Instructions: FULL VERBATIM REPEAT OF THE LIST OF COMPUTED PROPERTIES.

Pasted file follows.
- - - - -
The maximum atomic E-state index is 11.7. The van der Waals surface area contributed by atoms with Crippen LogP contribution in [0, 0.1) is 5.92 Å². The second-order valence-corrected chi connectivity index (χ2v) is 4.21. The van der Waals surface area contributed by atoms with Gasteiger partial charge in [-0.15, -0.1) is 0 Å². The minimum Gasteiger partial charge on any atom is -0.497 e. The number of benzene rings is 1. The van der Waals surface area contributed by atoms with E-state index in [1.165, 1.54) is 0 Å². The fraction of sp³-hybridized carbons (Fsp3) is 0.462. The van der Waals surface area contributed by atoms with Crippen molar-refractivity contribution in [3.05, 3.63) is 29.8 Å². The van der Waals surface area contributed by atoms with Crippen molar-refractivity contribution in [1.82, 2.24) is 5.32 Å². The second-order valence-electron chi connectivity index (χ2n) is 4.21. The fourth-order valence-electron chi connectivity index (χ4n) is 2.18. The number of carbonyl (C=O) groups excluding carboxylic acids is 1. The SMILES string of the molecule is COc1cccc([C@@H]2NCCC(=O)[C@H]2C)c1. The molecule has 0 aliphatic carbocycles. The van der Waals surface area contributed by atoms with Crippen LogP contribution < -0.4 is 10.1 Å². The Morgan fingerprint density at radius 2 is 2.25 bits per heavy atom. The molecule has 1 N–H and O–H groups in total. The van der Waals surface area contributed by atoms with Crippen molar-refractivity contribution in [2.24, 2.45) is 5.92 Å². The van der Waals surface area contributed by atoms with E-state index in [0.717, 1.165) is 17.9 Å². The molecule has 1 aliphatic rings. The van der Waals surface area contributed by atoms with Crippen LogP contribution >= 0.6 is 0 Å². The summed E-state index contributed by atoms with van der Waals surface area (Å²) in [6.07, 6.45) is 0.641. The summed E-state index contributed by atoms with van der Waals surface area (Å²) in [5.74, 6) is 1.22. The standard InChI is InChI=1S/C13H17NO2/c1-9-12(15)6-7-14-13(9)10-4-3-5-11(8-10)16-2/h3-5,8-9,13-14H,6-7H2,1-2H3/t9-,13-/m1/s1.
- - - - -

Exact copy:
The maximum atomic E-state index is 11.7. The van der Waals surface area contributed by atoms with Crippen LogP contribution in [0, 0.1) is 5.92 Å². The second-order valence-corrected chi connectivity index (χ2v) is 4.21. The van der Waals surface area contributed by atoms with Gasteiger partial charge in [-0.15, -0.1) is 0 Å². The minimum Gasteiger partial charge on any atom is -0.497 e. The number of benzene rings is 1. The van der Waals surface area contributed by atoms with E-state index in [1.165, 1.54) is 0 Å². The fraction of sp³-hybridized carbons (Fsp3) is 0.462. The van der Waals surface area contributed by atoms with Crippen molar-refractivity contribution in [3.05, 3.63) is 29.8 Å². The van der Waals surface area contributed by atoms with Crippen molar-refractivity contribution in [1.82, 2.24) is 5.32 Å². The second-order valence-electron chi connectivity index (χ2n) is 4.21. The fourth-order valence-electron chi connectivity index (χ4n) is 2.18. The number of carbonyl (C=O) groups excluding carboxylic acids is 1. The SMILES string of the molecule is COc1cccc([C@@H]2NCCC(=O)[C@H]2C)c1. The molecule has 0 aliphatic carbocycles. The van der Waals surface area contributed by atoms with Crippen LogP contribution < -0.4 is 10.1 Å². The Morgan fingerprint density at radius 2 is 2.25 bits per heavy atom. The molecule has 1 N–H and O–H groups in total. The van der Waals surface area contributed by atoms with Crippen molar-refractivity contribution in [2.24, 2.45) is 5.92 Å². The van der Waals surface area contributed by atoms with E-state index in [0.717, 1.165) is 17.9 Å². The molecule has 1 aliphatic rings. The van der Waals surface area contributed by atoms with Crippen LogP contribution >= 0.6 is 0 Å². The summed E-state index contributed by atoms with van der Waals surface area (Å²) in [6.07, 6.45) is 0.641. The summed E-state index contributed by atoms with van der Waals surface area (Å²) in [5.74, 6) is 1.22. The standard InChI is InChI=1S/C13H17NO2/c1-9-12(15)6-7-14-13(9)10-4-3-5-11(8-10)16-2/h3-5,8-9,13-14H,6-7H2,1-2H3/t9-,13-/m1/s1.